Hi, Vic!You said:"If the 'Christendom' of your understanding had truly been based upon sound doctrine, truly upheld by the faith of its people and truly inspired by worship that uplifted and strengthened the soul, how could a revolution have prevailed against it?"Might it be that you're actually describing your understanding of Christendom? – the Protestant 'all-or-nothing' mentality – "Here I stand, I can do no other!" Protestantism always seems to trade on this 'aut-aut', Either/Or, thinking.As far as I understand it, it is Protestantism, and not Catholicism, which wants 'Pure Church' (TM), and so I think you're actually projecting your ecclesiology onto us. A 'Hermeneutic of Projection'. :)The Catholic Church is 'Casta Meretrix': both Chaste and Whore (see Cardinal Biffi's little monograph on the subject).The 'Pure Church' notion is what drives the endless schisms today:Pastor Z is not pure enough, so Y goes off and starts his own Pure Church. But, pastor Y is not pure enough for X, so X goes off…As Father pointed out in his reply, renewal and reform come from within. The Church is always one of wheat and tares, as Ronald Knox pointed out in 'The Creed in Slow Motion'.Martin Luther saw himself as the Weedbuster Royal. For him there was no 'Ecology of Church'. He mistook uniformity for unity.

  • http://www.blogger.com/profile/09627986880884206811 flyingvic

    Hi Paul, I don't think that sound doctrine, true faith and inspiring worship is the sole preserve either of the Romans or of the Protestants, (though both, surely, would aspire to it?) nor is it descriptive of some mythical Pure Church that you seem to associate with me and my question. Please don't be so swift to pigeon-hole or stick a label on me!My question simply supposed that if these qualities had been existing in the mediaeval church in sufficient measure then there would not have been either the space to build the reformation bonfire nor the fuel to make it burn the way it did.That, to my mind, is the similarity between the Reformation and the other more overtly political movements that Father originally mentioned (the French Revolution, Marxism, Communism, Nazism): without making any moral judgements about these movements, I suggested that the reason why they flared up with such energy was that the systems they opposed were weak, bloated and corrupt, and failing in the purposes for which they existed.To point an accusatory finger at Protestant philosophy, therefore, while ignoring the ecclesiastical failings that gave it its strength, is rather to miss the point!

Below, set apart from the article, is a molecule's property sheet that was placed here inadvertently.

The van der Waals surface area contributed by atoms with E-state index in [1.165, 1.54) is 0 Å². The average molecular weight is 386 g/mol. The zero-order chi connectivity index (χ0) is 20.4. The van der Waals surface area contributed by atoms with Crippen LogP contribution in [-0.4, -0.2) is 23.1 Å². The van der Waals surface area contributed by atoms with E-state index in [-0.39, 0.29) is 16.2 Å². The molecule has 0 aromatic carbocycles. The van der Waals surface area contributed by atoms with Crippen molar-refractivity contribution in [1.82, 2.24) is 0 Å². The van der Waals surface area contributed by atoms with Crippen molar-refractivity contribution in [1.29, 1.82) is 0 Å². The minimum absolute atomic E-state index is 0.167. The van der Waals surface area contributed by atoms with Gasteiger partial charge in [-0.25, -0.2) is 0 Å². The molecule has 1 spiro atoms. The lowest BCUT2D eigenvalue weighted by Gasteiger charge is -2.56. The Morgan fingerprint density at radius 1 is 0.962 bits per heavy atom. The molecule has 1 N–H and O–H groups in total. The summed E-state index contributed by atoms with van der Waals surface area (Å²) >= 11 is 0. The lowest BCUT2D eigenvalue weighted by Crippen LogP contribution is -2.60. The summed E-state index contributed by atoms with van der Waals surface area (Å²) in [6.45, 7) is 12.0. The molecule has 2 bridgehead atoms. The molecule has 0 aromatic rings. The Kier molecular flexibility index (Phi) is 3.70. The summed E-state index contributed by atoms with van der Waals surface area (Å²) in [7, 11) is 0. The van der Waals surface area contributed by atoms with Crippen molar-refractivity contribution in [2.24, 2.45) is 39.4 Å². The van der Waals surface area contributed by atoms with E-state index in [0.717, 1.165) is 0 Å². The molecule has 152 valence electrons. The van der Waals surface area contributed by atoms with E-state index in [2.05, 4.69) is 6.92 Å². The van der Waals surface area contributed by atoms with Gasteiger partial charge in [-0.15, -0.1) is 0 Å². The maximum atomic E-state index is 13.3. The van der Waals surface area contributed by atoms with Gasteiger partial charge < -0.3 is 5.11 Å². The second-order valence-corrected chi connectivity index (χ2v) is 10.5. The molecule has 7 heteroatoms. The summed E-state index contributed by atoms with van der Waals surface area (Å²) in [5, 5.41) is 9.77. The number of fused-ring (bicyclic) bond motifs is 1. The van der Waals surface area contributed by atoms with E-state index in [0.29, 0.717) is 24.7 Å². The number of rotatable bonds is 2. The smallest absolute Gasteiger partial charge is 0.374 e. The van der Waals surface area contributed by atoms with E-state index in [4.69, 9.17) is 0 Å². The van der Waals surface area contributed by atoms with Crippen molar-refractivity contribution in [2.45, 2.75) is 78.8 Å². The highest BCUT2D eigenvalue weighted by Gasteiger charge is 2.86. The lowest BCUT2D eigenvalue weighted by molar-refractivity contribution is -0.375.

• http://www.blogger.com/profile/01306017321460701751 Paul Rodden

    Hi there, Vic.Thanks for your reply."My question simply supposed that if these qualities had been existing in the mediaeval church in sufficient measure then there would not have been either the space to build the reformation bonfire nor the fuel to make it burn the way it did."Yes, but they weren't, so it's merely a counterfactual. We cannot assume that if they'd been there in sufficient measure, then the Reformation would not have occurred.You are assuming Luther's motives were good. They might have been, but they might not have been, too.But, more importantly, it sounds very Pelagian and/or fatalistic – that certain (human) qualities or actions will guarantee certain outcomes – I just don't think we can say that.It seems to me your comments about tyrannical 20th Century regimes fall into the same trap.The 'rise' of Protestant Philosophy wasn't anything to do with ecclesiastical failure, but simply Nominalism applied to ecclesiology. It was anti-essentialist and so denied the substantive nature of the Church.Luther didn't attack the failings but the very fabric of the Mystical Body of Christ.

  • http://www.blogger.com/profile/09627986880884206811 flyingvic

    Paul, I've been talking about the space within which things might happen (and did!) not claiming that those things were guaranteed to happen. If the selling of indulgences had not been actively encouraged, perhaps Luther's touch-paper would not have been lit. But they were, and it was. If the Allies (especially France) had not demanded such enormous reparations from Germany after the First World War, perhaps the conditions would not have been so favourable for the rise of Nazism. If the French and Russian monarchies had not become so remote from the people they governed…etc., etc.These things were possibilities, not inevitabilities (is that a word?!) but they happened; and it makes sense, therefore, to look for contributory factors.Whether or not his motives were good (and I don't think that Rome today encourages the sale of indulgences, does it?) if the church on earth in his day had been more readily recognisable as the Mystical Body of Christ then Luther might well have been just a footnote to history rather than the major figure that he has become.

  • http://www.blogger.com/profile/01306017321460701751 Paul Rodden